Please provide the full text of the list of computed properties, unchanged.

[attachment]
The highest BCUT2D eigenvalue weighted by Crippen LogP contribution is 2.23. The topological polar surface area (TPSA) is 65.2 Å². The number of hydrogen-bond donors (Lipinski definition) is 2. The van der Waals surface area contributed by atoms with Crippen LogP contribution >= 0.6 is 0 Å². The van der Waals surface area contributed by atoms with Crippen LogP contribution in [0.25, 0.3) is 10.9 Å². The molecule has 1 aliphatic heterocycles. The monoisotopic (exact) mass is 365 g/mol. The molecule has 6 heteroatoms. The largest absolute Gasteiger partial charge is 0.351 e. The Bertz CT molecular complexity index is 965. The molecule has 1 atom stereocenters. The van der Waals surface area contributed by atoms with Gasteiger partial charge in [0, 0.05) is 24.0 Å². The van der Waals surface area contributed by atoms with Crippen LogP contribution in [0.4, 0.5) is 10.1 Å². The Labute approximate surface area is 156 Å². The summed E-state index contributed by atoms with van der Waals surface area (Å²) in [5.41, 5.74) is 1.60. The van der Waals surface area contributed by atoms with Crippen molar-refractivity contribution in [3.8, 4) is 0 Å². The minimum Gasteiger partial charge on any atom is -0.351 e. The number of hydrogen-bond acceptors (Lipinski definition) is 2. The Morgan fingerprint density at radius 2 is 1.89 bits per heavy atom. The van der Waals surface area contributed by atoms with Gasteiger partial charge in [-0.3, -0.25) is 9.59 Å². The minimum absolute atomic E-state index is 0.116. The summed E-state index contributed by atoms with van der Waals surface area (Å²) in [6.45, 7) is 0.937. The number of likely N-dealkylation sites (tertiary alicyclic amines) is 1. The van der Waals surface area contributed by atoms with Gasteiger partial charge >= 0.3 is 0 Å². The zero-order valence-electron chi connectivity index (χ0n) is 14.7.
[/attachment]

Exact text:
The highest BCUT2D eigenvalue weighted by Crippen LogP contribution is 2.23. The topological polar surface area (TPSA) is 65.2 Å². The number of hydrogen-bond donors (Lipinski definition) is 2. The van der Waals surface area contributed by atoms with Crippen LogP contribution >= 0.6 is 0 Å². The van der Waals surface area contributed by atoms with Crippen LogP contribution in [0.25, 0.3) is 10.9 Å². The molecule has 1 aliphatic heterocycles. The monoisotopic (exact) mass is 365 g/mol. The molecule has 6 heteroatoms. The largest absolute Gasteiger partial charge is 0.351 e. The Bertz CT molecular complexity index is 965. The molecule has 1 atom stereocenters. The van der Waals surface area contributed by atoms with Gasteiger partial charge in [0, 0.05) is 24.0 Å². The van der Waals surface area contributed by atoms with Crippen LogP contribution in [0.4, 0.5) is 10.1 Å². The Labute approximate surface area is 156 Å². The summed E-state index contributed by atoms with van der Waals surface area (Å²) in [5.41, 5.74) is 1.60. The van der Waals surface area contributed by atoms with Crippen molar-refractivity contribution in [3.8, 4) is 0 Å². The minimum Gasteiger partial charge on any atom is -0.351 e. The number of hydrogen-bond acceptors (Lipinski definition) is 2. The Morgan fingerprint density at radius 2 is 1.89 bits per heavy atom. The van der Waals surface area contributed by atoms with Gasteiger partial charge in [-0.3, -0.25) is 9.59 Å². The minimum absolute atomic E-state index is 0.116. The summed E-state index contributed by atoms with van der Waals surface area (Å²) in [6.45, 7) is 0.937. The number of likely N-dealkylation sites (tertiary alicyclic amines) is 1. The van der Waals surface area contributed by atoms with Gasteiger partial charge >= 0.3 is 0 Å². The zero-order valence-electron chi connectivity index (χ0n) is 14.7.